This article considers recent cases on widely marketed inheritance tax planning schemes, referred to as the ‘home loan scheme’, or ‘double trust scheme’.
The double trust scheme was used around 20 years ago as a way of potentially mitigating inheritance tax through relatively complex planning involving two trusts. The scheme took various forms but involved an individual establishing an interest in possession trust (also known as a life interest trust), of which the individual was the main beneficiary (‘Trust 1’). The individual sold property, for example their residential home or, as in the case of Pride v HMRC  UKFTT 316 (TC), property and investment bonds, to the trust in return for loan notes. The individual would then gift the loan notes to another trust for the benefit of their children (‘Trust 2’).
The scheme was designed to reduce the value of the individual’s estate for inheritance tax purposes. As the individual was the life tenant of the first trust, they were entitled to continue living in the property or benefitting from the assets for their lifetime. The idea was that, despite this, when the individual passed away, their personal representatives would be able to deduct the value of the loan notes from the value of their estate when calculating the inheritance tax liability.
The efficacy of the double trust scheme has been a point of contention for many years, but it is only recently that the scheme has been tested in the First-tier Tax Tribunal (FTT) in the cases of Shelford & Ors v HMRC  UKFTT 0053 (TC), Pride v HMRC, and, most recently, Elborne & Ors v HMRC  UKFTT 626 (TC).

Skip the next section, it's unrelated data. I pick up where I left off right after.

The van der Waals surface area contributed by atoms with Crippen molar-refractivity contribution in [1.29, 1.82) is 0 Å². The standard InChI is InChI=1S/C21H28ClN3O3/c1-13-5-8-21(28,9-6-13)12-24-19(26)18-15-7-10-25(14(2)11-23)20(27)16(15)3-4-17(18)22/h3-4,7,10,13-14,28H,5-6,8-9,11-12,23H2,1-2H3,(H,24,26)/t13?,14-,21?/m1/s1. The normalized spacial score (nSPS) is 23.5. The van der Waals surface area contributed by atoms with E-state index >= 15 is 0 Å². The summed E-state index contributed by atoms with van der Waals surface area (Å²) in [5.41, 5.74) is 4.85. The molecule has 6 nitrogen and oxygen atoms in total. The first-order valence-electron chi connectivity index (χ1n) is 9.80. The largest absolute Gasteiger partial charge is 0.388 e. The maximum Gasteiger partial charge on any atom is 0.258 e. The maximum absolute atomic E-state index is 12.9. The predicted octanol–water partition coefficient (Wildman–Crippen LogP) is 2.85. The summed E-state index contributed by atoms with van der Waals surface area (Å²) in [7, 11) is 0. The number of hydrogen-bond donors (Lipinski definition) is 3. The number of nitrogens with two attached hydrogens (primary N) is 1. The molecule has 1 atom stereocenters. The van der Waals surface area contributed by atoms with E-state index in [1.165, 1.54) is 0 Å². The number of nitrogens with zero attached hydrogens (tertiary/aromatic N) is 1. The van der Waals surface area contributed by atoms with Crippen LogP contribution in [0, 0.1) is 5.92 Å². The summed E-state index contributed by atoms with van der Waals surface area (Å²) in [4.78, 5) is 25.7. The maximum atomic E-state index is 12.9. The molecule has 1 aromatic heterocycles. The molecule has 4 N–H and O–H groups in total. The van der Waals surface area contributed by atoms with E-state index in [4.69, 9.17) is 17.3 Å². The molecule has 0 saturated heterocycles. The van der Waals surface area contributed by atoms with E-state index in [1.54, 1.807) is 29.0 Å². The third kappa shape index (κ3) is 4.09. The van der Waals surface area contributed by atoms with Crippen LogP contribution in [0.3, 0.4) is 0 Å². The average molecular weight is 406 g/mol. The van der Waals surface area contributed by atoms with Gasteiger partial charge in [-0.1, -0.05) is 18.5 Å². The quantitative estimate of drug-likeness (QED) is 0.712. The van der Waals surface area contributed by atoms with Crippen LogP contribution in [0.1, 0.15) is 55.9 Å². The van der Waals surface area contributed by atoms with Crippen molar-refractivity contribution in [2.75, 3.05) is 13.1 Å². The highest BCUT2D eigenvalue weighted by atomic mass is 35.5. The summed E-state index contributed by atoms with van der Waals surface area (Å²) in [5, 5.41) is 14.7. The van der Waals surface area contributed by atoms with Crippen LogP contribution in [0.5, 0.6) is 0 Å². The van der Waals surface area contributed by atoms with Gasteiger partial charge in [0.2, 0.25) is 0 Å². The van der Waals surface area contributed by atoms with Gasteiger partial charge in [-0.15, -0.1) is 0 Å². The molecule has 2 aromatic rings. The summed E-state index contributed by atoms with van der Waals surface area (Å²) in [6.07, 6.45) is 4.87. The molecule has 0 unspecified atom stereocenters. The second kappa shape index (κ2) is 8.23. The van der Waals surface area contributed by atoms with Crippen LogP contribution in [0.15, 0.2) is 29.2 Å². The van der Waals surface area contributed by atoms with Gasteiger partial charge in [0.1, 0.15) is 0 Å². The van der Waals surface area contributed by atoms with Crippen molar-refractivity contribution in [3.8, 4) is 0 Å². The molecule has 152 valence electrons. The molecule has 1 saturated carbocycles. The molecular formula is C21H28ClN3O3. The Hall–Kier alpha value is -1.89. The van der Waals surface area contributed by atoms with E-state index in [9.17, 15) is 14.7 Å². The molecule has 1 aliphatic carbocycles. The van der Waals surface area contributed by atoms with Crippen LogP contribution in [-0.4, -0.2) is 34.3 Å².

Mr Herbert, Mrs Pride, and Mrs Elborne had all sought to mitigate inheritance tax through the double trust scheme in the early 2000s. Following their deaths in the early 2010s, their personal representatives declared their respective estates to HM Revenue and Customs (HMRC) and deducted the value of the loan notes from the value of their estates when calculating the inheritance tax liability.
In all three cases, HMRC argued against the deductibility of the loan notes when valuing the individuals’ estates for inheritance tax purposes.
The FTT agreed with HMRC’s determination of the loan notes in each permutation of the double trust scheme. The FTT held that the loan notes were a debt incurred by Trust 1, and because Mr Herbert, Mrs Pride, and Mrs Elborne were life tenants of their respective trusts, the loan notes were also a debt of them as individuals. Therefore, the loan notes were abated to nil for inheritance tax purposes.
Further, in Pride and Elborne, HMRC also argued that the transfer of assets to Trust 1, and gift of the loan notes to Trust 2, were subject to the gift with reservation of benefit (GROB) rule and therefore formed part of the individual’s estate for inheritance tax purposes. The FTT found that there was no reservation of benefit in these cases.
Whilst it is yet to be seen whether the FTT’s judgments will be appealed in any of these cases, the outcome will be of concern for those who have undertaken, and continue to rely on, these or similar arrangements.
As a general rule, debts and liabilities are deductible for inheritance tax purposes. For example, a mortgage secured against your property, and any outstanding debts incurred during your lifetime, such as credit card bills or outstanding loans, can be deducted when calculating your estate.
However, there are circumstances where debts and liabilities are not deductible for inheritance tax purposes, and these include:
The Shelford, Pride and Elborne cases are a reminder of the importance of reviewing your estate planning arrangements regularly, at least every five years or following a major life event.
They also highlight the sheer length of time, associated uncertainty and potential cost for estates to be administered where such schemes are still in place at the time of death. It is therefore equally important to obtain up to date and bespoke advice in respect of any pre-existing trust structures to ensure they remain tax efficient and reflect your wishes.
If you have undertaken any historic tax planning or would like to review your will and affairs in general, please do not hesitate to get in touch with our private client team who would be happy to help you.